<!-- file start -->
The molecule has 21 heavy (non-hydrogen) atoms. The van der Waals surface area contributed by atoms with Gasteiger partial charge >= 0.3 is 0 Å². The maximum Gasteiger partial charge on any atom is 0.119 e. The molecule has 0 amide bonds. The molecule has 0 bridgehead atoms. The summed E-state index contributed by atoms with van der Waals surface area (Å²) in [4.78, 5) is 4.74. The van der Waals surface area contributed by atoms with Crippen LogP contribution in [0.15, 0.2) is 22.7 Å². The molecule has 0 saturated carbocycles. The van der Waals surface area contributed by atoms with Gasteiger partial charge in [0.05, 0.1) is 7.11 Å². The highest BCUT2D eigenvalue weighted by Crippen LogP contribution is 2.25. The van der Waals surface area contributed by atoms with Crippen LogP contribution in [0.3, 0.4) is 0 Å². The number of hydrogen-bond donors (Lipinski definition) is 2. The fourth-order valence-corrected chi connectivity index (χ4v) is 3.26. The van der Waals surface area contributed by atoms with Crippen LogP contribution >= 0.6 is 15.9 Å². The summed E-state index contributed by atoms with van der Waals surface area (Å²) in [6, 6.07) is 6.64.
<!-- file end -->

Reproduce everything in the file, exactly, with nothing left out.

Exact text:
The molecule has 21 heavy (non-hydrogen) atoms. The van der Waals surface area contributed by atoms with Gasteiger partial charge >= 0.3 is 0 Å². The maximum Gasteiger partial charge on any atom is 0.119 e. The molecule has 0 amide bonds. The molecule has 0 bridgehead atoms. The summed E-state index contributed by atoms with van der Waals surface area (Å²) in [4.78, 5) is 4.74. The van der Waals surface area contributed by atoms with Crippen LogP contribution in [0.15, 0.2) is 22.7 Å². The molecule has 0 saturated carbocycles. The van der Waals surface area contributed by atoms with Gasteiger partial charge in [0.05, 0.1) is 7.11 Å². The highest BCUT2D eigenvalue weighted by Crippen LogP contribution is 2.25. The van der Waals surface area contributed by atoms with Crippen LogP contribution in [0.3, 0.4) is 0 Å². The number of hydrogen-bond donors (Lipinski definition) is 2. The fourth-order valence-corrected chi connectivity index (χ4v) is 3.26. The van der Waals surface area contributed by atoms with Crippen LogP contribution >= 0.6 is 15.9 Å². The summed E-state index contributed by atoms with van der Waals surface area (Å²) in [6, 6.07) is 6.64.